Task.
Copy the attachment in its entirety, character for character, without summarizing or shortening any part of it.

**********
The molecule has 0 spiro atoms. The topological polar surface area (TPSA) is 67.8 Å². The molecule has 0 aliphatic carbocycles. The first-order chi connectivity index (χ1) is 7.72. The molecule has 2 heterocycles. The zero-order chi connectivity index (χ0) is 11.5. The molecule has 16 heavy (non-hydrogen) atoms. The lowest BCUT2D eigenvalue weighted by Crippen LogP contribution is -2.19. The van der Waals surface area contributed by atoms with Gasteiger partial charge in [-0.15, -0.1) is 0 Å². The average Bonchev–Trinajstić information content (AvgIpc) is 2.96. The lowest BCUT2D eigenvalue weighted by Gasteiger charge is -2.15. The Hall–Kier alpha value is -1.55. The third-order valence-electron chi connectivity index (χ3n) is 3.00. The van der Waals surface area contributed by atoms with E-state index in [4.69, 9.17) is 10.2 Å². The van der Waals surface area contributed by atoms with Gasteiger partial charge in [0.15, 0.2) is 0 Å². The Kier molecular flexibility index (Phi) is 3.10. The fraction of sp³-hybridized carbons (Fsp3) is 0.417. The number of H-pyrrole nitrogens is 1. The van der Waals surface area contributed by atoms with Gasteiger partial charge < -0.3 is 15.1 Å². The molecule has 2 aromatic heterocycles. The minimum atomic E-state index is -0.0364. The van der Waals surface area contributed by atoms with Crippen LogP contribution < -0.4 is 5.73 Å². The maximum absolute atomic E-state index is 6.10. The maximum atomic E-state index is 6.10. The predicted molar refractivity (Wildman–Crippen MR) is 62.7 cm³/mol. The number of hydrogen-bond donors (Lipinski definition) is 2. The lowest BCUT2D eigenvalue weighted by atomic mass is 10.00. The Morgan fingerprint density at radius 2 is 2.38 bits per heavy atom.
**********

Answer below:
The molecule has 0 spiro atoms. The topological polar surface area (TPSA) is 67.8 Å². The molecule has 0 aliphatic carbocycles. The first-order chi connectivity index (χ1) is 7.72. The molecule has 2 heterocycles. The zero-order chi connectivity index (χ0) is 11.5. The molecule has 16 heavy (non-hydrogen) atoms. The lowest BCUT2D eigenvalue weighted by Crippen LogP contribution is -2.19. The van der Waals surface area contributed by atoms with Gasteiger partial charge in [-0.15, -0.1) is 0 Å². The average Bonchev–Trinajstić information content (AvgIpc) is 2.96. The lowest BCUT2D eigenvalue weighted by Gasteiger charge is -2.15. The Hall–Kier alpha value is -1.55. The third-order valence-electron chi connectivity index (χ3n) is 3.00. The van der Waals surface area contributed by atoms with E-state index in [4.69, 9.17) is 10.2 Å². The van der Waals surface area contributed by atoms with Gasteiger partial charge in [0.15, 0.2) is 0 Å². The Kier molecular flexibility index (Phi) is 3.10. The fraction of sp³-hybridized carbons (Fsp3) is 0.417. The number of H-pyrrole nitrogens is 1. The van der Waals surface area contributed by atoms with Gasteiger partial charge < -0.3 is 15.1 Å². The molecule has 2 aromatic heterocycles. The minimum atomic E-state index is -0.0364. The van der Waals surface area contributed by atoms with Crippen LogP contribution < -0.4 is 5.73 Å². The maximum absolute atomic E-state index is 6.10. The maximum atomic E-state index is 6.10. The predicted molar refractivity (Wildman–Crippen MR) is 62.7 cm³/mol. The number of hydrogen-bond donors (Lipinski definition) is 2. The lowest BCUT2D eigenvalue weighted by atomic mass is 10.00. The Morgan fingerprint density at radius 2 is 2.38 bits per heavy atom.